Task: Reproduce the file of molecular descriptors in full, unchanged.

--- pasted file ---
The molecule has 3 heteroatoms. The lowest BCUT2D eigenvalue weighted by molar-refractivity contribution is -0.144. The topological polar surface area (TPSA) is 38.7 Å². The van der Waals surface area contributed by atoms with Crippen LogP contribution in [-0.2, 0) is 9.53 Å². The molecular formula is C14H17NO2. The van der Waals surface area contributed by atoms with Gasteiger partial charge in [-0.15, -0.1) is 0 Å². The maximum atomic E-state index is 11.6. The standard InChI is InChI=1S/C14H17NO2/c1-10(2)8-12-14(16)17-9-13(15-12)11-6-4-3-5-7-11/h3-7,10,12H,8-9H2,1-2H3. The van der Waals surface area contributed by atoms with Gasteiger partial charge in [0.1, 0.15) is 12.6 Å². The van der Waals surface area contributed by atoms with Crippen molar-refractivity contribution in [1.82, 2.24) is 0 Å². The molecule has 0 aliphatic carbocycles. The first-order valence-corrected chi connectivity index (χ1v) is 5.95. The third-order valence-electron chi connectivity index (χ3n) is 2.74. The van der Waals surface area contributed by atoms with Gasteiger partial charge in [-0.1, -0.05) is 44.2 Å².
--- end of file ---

The molecule has 3 heteroatoms. The lowest BCUT2D eigenvalue weighted by molar-refractivity contribution is -0.144. The topological polar surface area (TPSA) is 38.7 Å². The van der Waals surface area contributed by atoms with Crippen LogP contribution in [-0.2, 0) is 9.53 Å². The molecular formula is C14H17NO2. The van der Waals surface area contributed by atoms with Gasteiger partial charge in [-0.15, -0.1) is 0 Å². The maximum atomic E-state index is 11.6. The standard InChI is InChI=1S/C14H17NO2/c1-10(2)8-12-14(16)17-9-13(15-12)11-6-4-3-5-7-11/h3-7,10,12H,8-9H2,1-2H3. The van der Waals surface area contributed by atoms with Gasteiger partial charge in [0.1, 0.15) is 12.6 Å². The van der Waals surface area contributed by atoms with Crippen molar-refractivity contribution in [1.82, 2.24) is 0 Å². The molecule has 0 aliphatic carbocycles. The first-order valence-corrected chi connectivity index (χ1v) is 5.95. The third-order valence-electron chi connectivity index (χ3n) is 2.74. The van der Waals surface area contributed by atoms with Gasteiger partial charge in [-0.1, -0.05) is 44.2 Å².